Transparency timeline

Timeline of changes that brought more transparency and public confidence to the self-regulation of BC lawyers

1858  Creation of a publicly accessible “Roll” listing practising lawyers

1874  The Law Society creates a law library to make it easier to access legal information

1921  The incorporation of the Canadian Bar Association effectively separates advocacy for and regulation of lawyers

1975  The library becomes independent of the Law Society with the formation of the then BC Law Library Foundation

1983  Discipline hearings are opened to the public

1983  Discipline summaries, or digests, are published

1988  First Appointed Benchers (formerly Lay Benchers) join the board of governance: Jack Webster, Mayor Anne Clarke and Dr. Anne Autor

1988  Appointed Benchers sit on some hearing panels and reviews, marking the first time a member of the public – that is, not a lawyer – does so

1992  All lawyers became eligible to sit on hearing panels, but in practice only Benchers and former Benchers were appointed before 2011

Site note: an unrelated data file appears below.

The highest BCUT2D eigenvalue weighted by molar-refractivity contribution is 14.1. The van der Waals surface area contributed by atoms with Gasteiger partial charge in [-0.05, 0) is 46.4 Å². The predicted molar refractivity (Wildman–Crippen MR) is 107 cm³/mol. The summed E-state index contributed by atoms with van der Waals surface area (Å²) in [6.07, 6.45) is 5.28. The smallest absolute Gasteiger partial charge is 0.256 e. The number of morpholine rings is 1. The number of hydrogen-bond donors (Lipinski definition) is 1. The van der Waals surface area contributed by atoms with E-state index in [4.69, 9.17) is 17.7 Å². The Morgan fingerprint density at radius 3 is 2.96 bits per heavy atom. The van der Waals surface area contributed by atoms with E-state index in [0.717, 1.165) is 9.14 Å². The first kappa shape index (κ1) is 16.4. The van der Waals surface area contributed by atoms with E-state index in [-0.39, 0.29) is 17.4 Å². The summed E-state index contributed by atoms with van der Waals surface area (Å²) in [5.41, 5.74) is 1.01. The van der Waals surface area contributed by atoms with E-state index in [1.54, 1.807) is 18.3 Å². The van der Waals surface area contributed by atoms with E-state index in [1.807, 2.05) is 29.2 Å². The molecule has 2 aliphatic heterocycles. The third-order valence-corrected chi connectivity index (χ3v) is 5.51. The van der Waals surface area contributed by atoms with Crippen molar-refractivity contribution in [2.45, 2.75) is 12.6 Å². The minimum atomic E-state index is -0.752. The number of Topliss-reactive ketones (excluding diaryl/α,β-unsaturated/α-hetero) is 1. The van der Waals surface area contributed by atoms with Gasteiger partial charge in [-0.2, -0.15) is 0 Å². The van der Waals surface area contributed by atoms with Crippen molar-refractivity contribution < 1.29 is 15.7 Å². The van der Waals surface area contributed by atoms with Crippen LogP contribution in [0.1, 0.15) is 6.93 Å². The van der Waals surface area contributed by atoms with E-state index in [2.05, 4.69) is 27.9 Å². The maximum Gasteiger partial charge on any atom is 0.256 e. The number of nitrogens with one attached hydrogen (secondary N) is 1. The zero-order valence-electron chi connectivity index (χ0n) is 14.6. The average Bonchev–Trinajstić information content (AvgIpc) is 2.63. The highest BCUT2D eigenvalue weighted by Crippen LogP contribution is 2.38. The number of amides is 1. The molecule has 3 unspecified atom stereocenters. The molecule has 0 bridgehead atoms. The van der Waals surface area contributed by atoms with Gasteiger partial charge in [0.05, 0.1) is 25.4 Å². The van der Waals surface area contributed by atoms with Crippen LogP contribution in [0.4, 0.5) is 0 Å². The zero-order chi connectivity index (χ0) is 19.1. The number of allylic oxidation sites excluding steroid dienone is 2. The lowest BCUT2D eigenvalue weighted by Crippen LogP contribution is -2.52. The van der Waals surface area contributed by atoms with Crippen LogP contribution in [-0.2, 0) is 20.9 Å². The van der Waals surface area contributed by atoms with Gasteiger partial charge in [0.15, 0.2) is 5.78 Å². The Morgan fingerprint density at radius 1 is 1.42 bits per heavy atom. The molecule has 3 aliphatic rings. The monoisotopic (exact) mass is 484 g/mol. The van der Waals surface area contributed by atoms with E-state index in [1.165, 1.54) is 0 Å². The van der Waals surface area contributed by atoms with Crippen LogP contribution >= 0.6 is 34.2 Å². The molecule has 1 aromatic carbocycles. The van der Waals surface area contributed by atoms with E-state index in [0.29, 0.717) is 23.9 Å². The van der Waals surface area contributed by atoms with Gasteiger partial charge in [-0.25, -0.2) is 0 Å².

1993  Full discipline decisions are published electronically on Quicklaw

1993  Legislation is proclaimed to permit the provincial Ombudsperson to review Law Society processes for fairness

1995  The Law Society becomes subject to the Freedom of Information and Protection of Privacy Act

1999  Credentials hearings are made open to the public

2002  Lawyer Lookup is added to the Law Society website for members of the public to easily check who is and is not a practising lawyer

2003  Discipline and credentials decisions, as well as hearing schedules, are posted on the Law Society website

2004  Minutes of Bencher meetings are posted on the Law Society website

2010  Agenda materials for regular Bencher meetings are posted on the Law Society website

2011  Members of the public and non-Bencher lawyers are added to the hearing panel pool for discipline and credentials hearings 

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